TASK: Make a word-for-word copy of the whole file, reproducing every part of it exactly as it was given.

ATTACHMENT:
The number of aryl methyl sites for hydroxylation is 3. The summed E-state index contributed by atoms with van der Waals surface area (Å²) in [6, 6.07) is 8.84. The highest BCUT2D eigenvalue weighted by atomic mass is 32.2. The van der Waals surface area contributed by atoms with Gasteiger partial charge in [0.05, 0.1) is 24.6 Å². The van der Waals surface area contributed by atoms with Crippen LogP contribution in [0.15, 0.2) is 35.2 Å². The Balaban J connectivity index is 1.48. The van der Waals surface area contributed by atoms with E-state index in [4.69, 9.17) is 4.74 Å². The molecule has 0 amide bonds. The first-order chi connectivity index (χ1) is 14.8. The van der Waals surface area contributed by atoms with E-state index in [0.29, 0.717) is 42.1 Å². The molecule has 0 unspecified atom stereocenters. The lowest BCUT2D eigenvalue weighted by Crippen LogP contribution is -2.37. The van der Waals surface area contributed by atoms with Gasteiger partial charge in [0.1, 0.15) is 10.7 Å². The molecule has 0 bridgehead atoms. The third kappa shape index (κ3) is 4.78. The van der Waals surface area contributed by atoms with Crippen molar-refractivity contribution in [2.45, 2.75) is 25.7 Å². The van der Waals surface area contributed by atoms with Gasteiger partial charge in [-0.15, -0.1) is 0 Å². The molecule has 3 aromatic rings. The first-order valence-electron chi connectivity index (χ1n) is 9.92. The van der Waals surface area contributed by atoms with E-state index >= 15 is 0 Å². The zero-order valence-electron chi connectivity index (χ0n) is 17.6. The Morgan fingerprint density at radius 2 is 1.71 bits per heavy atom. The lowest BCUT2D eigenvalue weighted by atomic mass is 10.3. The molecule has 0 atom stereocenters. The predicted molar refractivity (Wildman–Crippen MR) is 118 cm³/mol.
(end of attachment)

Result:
The number of aryl methyl sites for hydroxylation is 3. The summed E-state index contributed by atoms with van der Waals surface area (Å²) in [6, 6.07) is 8.84. The highest BCUT2D eigenvalue weighted by atomic mass is 32.2. The van der Waals surface area contributed by atoms with Gasteiger partial charge in [0.05, 0.1) is 24.6 Å². The van der Waals surface area contributed by atoms with Crippen LogP contribution in [0.15, 0.2) is 35.2 Å². The Balaban J connectivity index is 1.48. The van der Waals surface area contributed by atoms with E-state index in [4.69, 9.17) is 4.74 Å². The molecule has 0 amide bonds. The first-order chi connectivity index (χ1) is 14.8. The van der Waals surface area contributed by atoms with E-state index in [0.29, 0.717) is 42.1 Å². The molecule has 0 unspecified atom stereocenters. The lowest BCUT2D eigenvalue weighted by Crippen LogP contribution is -2.37. The van der Waals surface area contributed by atoms with Gasteiger partial charge in [0.1, 0.15) is 10.7 Å². The molecule has 0 bridgehead atoms. The third kappa shape index (κ3) is 4.78. The van der Waals surface area contributed by atoms with Crippen molar-refractivity contribution in [2.45, 2.75) is 25.7 Å². The van der Waals surface area contributed by atoms with Gasteiger partial charge in [-0.15, -0.1) is 0 Å². The molecule has 3 aromatic rings. The first-order valence-electron chi connectivity index (χ1n) is 9.92. The van der Waals surface area contributed by atoms with E-state index >= 15 is 0 Å². The zero-order valence-electron chi connectivity index (χ0n) is 17.6. The Morgan fingerprint density at radius 2 is 1.71 bits per heavy atom. The lowest BCUT2D eigenvalue weighted by atomic mass is 10.3. The molecule has 0 atom stereocenters. The predicted molar refractivity (Wildman–Crippen MR) is 118 cm³/mol.